From Publishers Weekly
In this wide-ranging historical text, Fuller, former vice chairman of the National Intelligence Council at the CIA, suggests that many of the current tensions that exist between the East and the West have geopolitical rather than religious origins and that these tensions would have arisen in a "world without Islam." The author opens the book with a theological analysis that emphasizes the continuities among the three Abrahamic faiths. He then pivots to an extended history of the Christian world that focuses on the conflict between Latin and Byzantine Europe, pointing out that the schism between them largely motivated the Crusades. The book then covers the relationship of Islam to Russia, India, and China before turning to the Muslim world specifically, surveying its centuries-long decline from a position of cultural, political, and economic dominance. Fuller covers an extraordinary number of subjects lucidly, and whether readers are persuaded by his valorization of geopolitics above religion, he cogently lays out the complex causes of contemporary conflicts and makes bold policy recommendations that move conversations about East-West relations beyond religious and ideological divides.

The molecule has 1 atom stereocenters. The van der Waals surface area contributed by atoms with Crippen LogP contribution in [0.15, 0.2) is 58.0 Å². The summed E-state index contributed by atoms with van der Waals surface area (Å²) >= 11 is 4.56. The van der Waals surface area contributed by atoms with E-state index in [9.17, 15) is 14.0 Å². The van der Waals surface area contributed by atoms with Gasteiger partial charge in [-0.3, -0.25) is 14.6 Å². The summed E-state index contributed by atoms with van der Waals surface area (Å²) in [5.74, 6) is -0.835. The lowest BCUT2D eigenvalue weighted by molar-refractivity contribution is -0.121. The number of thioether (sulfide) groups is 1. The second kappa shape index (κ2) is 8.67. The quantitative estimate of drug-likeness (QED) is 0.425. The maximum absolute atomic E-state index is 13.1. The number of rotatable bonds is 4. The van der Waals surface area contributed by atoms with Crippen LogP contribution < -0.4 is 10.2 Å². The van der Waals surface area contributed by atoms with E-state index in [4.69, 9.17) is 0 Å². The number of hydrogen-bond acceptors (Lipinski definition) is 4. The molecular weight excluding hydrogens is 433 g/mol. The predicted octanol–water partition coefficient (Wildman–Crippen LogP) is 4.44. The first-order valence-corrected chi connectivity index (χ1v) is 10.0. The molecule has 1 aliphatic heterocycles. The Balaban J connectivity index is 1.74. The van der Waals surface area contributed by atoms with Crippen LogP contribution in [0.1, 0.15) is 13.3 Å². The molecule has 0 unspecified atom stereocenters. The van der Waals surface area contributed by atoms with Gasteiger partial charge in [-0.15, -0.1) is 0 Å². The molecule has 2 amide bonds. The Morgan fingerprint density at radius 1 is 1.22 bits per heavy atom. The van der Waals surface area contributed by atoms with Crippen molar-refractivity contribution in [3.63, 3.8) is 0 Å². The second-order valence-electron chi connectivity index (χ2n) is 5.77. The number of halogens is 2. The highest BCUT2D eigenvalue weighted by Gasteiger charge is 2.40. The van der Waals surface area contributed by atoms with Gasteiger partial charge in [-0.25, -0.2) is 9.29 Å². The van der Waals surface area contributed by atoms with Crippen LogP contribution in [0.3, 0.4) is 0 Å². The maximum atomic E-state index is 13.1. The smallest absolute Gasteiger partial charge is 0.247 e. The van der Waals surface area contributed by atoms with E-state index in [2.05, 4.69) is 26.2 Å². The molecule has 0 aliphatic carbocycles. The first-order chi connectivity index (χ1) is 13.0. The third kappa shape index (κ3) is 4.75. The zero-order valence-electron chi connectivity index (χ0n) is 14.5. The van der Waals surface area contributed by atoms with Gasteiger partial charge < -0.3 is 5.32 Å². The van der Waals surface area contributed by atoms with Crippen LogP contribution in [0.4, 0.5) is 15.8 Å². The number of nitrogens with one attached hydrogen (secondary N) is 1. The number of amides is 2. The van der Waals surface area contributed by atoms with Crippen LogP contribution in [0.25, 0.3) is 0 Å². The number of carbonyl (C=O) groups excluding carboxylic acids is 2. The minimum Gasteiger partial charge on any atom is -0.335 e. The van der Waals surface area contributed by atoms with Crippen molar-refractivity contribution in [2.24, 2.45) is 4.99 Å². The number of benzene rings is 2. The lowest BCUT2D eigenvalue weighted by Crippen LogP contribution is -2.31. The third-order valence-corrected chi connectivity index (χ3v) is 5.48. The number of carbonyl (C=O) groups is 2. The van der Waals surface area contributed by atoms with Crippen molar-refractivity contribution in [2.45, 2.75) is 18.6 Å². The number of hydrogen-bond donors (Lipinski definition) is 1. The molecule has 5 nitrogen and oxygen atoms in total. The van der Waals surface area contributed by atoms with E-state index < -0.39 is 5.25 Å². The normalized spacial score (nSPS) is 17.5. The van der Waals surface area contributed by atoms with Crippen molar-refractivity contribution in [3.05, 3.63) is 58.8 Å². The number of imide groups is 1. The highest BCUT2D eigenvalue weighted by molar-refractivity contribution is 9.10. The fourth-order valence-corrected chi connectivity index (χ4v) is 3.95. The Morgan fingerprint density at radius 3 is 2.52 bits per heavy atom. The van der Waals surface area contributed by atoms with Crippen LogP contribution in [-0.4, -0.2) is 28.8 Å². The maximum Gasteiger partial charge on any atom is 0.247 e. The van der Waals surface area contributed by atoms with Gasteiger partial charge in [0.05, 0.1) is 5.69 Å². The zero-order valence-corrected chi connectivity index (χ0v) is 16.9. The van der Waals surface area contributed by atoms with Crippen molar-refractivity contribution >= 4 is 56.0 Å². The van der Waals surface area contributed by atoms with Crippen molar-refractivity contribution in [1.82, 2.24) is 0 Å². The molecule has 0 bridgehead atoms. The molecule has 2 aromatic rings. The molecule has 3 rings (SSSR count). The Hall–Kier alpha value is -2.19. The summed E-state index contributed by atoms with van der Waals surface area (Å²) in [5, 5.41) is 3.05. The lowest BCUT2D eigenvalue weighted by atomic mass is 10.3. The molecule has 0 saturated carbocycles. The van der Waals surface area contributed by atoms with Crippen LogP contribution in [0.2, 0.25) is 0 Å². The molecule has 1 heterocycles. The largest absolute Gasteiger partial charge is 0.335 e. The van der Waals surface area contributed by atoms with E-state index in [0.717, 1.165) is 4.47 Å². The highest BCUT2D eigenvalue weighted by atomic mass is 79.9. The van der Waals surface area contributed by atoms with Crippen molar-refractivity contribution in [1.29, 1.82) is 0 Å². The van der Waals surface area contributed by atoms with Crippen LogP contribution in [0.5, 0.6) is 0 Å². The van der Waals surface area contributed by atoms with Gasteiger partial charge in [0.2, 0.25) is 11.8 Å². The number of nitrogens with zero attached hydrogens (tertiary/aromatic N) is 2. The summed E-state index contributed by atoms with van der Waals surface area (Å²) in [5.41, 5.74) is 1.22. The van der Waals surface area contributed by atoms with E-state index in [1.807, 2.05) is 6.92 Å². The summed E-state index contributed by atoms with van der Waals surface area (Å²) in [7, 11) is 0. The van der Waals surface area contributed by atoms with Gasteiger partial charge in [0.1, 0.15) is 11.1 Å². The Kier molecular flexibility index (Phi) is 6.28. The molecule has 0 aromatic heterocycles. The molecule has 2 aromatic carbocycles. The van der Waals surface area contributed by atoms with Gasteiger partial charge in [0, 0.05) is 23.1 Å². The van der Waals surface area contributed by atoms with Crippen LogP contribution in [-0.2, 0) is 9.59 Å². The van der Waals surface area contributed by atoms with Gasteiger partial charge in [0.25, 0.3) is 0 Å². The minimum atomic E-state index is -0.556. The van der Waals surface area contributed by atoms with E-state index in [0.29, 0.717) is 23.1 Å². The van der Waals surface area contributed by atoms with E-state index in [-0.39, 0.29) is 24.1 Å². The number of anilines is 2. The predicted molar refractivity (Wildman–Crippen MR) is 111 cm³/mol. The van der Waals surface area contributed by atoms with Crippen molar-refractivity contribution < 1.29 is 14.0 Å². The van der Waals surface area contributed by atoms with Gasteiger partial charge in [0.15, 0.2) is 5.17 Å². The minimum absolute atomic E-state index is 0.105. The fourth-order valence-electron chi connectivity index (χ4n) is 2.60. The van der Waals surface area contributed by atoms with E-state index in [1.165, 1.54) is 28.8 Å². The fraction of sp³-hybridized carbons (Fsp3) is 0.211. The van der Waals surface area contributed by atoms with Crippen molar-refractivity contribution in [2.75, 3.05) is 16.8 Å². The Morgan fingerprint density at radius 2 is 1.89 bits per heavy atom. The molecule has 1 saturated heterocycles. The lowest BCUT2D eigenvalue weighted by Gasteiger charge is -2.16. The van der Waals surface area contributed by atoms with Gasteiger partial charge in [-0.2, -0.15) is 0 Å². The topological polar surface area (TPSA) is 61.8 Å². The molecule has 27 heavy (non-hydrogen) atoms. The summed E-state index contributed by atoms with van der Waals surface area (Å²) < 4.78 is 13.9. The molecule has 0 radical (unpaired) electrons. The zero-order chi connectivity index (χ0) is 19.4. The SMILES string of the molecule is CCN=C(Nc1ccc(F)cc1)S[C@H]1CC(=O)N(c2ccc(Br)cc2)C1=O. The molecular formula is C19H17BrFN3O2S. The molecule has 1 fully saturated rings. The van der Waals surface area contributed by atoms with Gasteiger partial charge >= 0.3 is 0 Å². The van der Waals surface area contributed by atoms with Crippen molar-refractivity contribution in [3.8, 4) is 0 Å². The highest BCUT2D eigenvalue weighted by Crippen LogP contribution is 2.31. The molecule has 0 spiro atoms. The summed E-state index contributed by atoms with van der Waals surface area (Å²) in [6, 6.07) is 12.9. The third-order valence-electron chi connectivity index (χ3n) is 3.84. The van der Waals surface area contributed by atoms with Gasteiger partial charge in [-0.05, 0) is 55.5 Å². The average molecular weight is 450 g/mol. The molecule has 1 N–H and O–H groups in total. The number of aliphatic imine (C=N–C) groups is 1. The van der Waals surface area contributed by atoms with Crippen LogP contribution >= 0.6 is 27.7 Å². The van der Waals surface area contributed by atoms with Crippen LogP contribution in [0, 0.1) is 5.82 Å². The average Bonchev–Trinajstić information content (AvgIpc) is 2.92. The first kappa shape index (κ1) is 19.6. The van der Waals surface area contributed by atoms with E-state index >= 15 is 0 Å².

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*Starred Review* Challenging commentators who regard Islam as the seedbed of anti-Western terrorism, Fuller argues that the perilous tensions between the West and the Middle East spring from nonreligious sources, not Islamic theology. Fuller defends his provocative thesis by showing that long before Muhammad, the peoples of the Middle East viewed the Western powers as interlopers. Readers explore, in particular, the ways the eleventh- and twelfth-century Christian crusaders against Islam were replaying scripts written by Roman Catholic authorities, who suppressed heresies in the Levant and then waged doctrinal war against the patriarchs of Eastern Orthodoxy. The persistence of pre-Islamic resentments surfaces most tellingly in the willingness of Catholic crusaders to ignore the Muslims long enough to sack the Christian (but Eastern Orthodox) city of Constantinople for political and economic reasons. These reasons for regional conflict continued, as Fuller illustrates, after the Protestants’ revolt and Russia’s emergence as a new Byzantium. Fuller thus dares to suggest that overcoming the twenty-first-century anti-Western animosities of Middle Eastern Muslims requires an honest and historically informed assessment of economic and political inequities that moves us beyond a fixation on religious issues. This exceptional inquiry finally sustains a quite specific—and controversial—set of recommendations for reframing American foreign policy. --Bryce Christensen